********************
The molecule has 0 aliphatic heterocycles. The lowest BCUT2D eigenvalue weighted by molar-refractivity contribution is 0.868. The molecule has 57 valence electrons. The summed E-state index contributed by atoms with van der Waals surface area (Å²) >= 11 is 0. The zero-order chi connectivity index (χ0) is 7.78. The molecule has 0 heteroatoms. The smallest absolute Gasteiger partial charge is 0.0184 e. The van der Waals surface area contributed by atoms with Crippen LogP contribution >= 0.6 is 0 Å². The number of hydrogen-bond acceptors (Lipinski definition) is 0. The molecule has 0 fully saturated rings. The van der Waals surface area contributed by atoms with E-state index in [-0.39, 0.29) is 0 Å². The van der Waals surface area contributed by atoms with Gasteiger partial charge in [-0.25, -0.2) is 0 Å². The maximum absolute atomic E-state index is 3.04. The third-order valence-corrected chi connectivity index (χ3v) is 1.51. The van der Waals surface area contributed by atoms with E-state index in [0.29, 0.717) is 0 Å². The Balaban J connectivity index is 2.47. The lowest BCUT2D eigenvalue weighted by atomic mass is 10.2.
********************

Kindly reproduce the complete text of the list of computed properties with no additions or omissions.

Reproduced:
The molecule has 0 aliphatic heterocycles. The lowest BCUT2D eigenvalue weighted by molar-refractivity contribution is 0.868. The molecule has 57 valence electrons. The summed E-state index contributed by atoms with van der Waals surface area (Å²) >= 11 is 0. The zero-order chi connectivity index (χ0) is 7.78. The molecule has 0 heteroatoms. The smallest absolute Gasteiger partial charge is 0.0184 e. The van der Waals surface area contributed by atoms with Crippen LogP contribution >= 0.6 is 0 Å². The number of hydrogen-bond acceptors (Lipinski definition) is 0. The molecule has 0 fully saturated rings. The van der Waals surface area contributed by atoms with E-state index in [-0.39, 0.29) is 0 Å². The van der Waals surface area contributed by atoms with Gasteiger partial charge in [-0.25, -0.2) is 0 Å². The maximum absolute atomic E-state index is 3.04. The third-order valence-corrected chi connectivity index (χ3v) is 1.51. The van der Waals surface area contributed by atoms with E-state index in [0.29, 0.717) is 0 Å². The Balaban J connectivity index is 2.47. The lowest BCUT2D eigenvalue weighted by atomic mass is 10.2.